Class Action News

Kate Spade Took Cheap Buyout to Avoid Proxy Fight, Suit Says

May 13, 2020, 4:11 PM

Kate Spade & Co.'s former directors were hit with a Delaware lawsuit claiming they sold the handbag maker for far less than it was worth to rival fashion house Coach Inc. to escape pressure from activist investors like Barry Rosenstein’s hedge fund, Jana Partners LLC.

The heavily redacted Chancery Court suit targets Kate Spade’s board at the time of the 2017 deal, which made it a wholly owned subsidiary of Coach, now known as Tapestry Inc., for $18.50 a share.

It accuses the directors of accepting a lowball offer solely to avoid a proxy fight with the “famed” Jana and other activist investors clamoring for a sale, including its largest shareholder, Caerus Investors, and Starboard Value, a hedge fund with a record of winning high-profile proxy battles.

The deal came just a year after Kate Spade’s board rejected a $22-per-share buyout offer from Coach, opting instead to pursue a long-term strategy that left it poised for sustainable growth, according to the proposed shareholder class action. The company’s business plan allegedly valued it at $22.50 to $25.50 a share.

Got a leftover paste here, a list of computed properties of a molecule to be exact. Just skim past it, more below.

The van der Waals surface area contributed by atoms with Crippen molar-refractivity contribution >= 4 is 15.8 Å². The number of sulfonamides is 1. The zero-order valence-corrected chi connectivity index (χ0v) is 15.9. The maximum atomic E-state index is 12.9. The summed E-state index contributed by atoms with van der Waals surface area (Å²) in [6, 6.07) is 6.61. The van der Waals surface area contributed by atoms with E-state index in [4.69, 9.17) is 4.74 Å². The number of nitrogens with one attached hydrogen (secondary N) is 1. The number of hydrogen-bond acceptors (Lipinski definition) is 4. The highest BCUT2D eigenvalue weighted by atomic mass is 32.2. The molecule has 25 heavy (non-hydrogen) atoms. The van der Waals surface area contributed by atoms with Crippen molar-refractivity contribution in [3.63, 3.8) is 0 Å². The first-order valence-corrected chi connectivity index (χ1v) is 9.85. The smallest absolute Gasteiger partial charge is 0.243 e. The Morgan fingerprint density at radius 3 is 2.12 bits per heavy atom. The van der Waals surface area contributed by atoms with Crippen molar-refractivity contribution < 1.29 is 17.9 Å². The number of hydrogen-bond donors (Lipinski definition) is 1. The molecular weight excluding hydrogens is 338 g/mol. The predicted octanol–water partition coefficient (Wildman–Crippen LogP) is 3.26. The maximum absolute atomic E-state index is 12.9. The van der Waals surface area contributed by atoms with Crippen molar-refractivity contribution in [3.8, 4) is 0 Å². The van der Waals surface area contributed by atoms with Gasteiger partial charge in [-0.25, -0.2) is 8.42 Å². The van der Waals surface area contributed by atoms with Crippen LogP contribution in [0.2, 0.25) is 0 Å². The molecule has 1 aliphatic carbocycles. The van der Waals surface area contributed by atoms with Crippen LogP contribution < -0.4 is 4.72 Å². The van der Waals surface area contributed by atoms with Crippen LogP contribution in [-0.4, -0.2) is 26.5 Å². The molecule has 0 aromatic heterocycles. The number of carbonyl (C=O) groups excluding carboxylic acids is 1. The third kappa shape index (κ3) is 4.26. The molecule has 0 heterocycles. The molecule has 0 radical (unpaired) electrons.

“In pursuing a sale, the board backtracked from its earlier positions regarding an acceptable price and disregarded the fact that the most valuable option for stockholders was to engage in no transaction at all,” the suit says.

The board was allegedly desperate to avoid a proxy battle because most of its members were “professional directors” who held lucrative positions on other boards, and losing one seat can lead to a documented ripple effect on unrelated directorships.

Deal negotiations were also marred by conflicts of interest, particularly incentives that pushed financial adviser Perella Weinberg Partners LP to favor a sale to Coach, according to the complaint.

And the merger allegedly gave departing Kate Spade CEO Craig Leavitt a golden parachute worth $25 million.

“Although initiating a sales process at that time was beneficial to defendants, the same was not true for Kate Spade stockholders,” the suit says.

It was made public Tuesday after being filed under seal May 7.

Cause of Action: Breach of fiduciary duty.

Relief: Class certification, damages, disgorgement, costs, fees, and interest.

Potential Class Size: The holders of nearly 129 million outstanding Kate Spade shares at the time of the merger.

Response: Tapestry didn’t immediately respond to a request for comment Wednesday.

Attorneys: The plaintiffs are represented by Andrews & Springer LLC, Robbins Geller Rudman & Dowd LLP, and Johnson Fistel LLP.

The case is Butler v. Leavitt, Del. Ch., No. 2020-0343, complaint unsealed 5/12/20.

To contact the reporter on this story: Mike Leonard in Washington at mleonard@bloomberglaw.com

To contact the editor responsible for this story: Rob Tricchinelli at rtricchinelli@bloomberglaw.com

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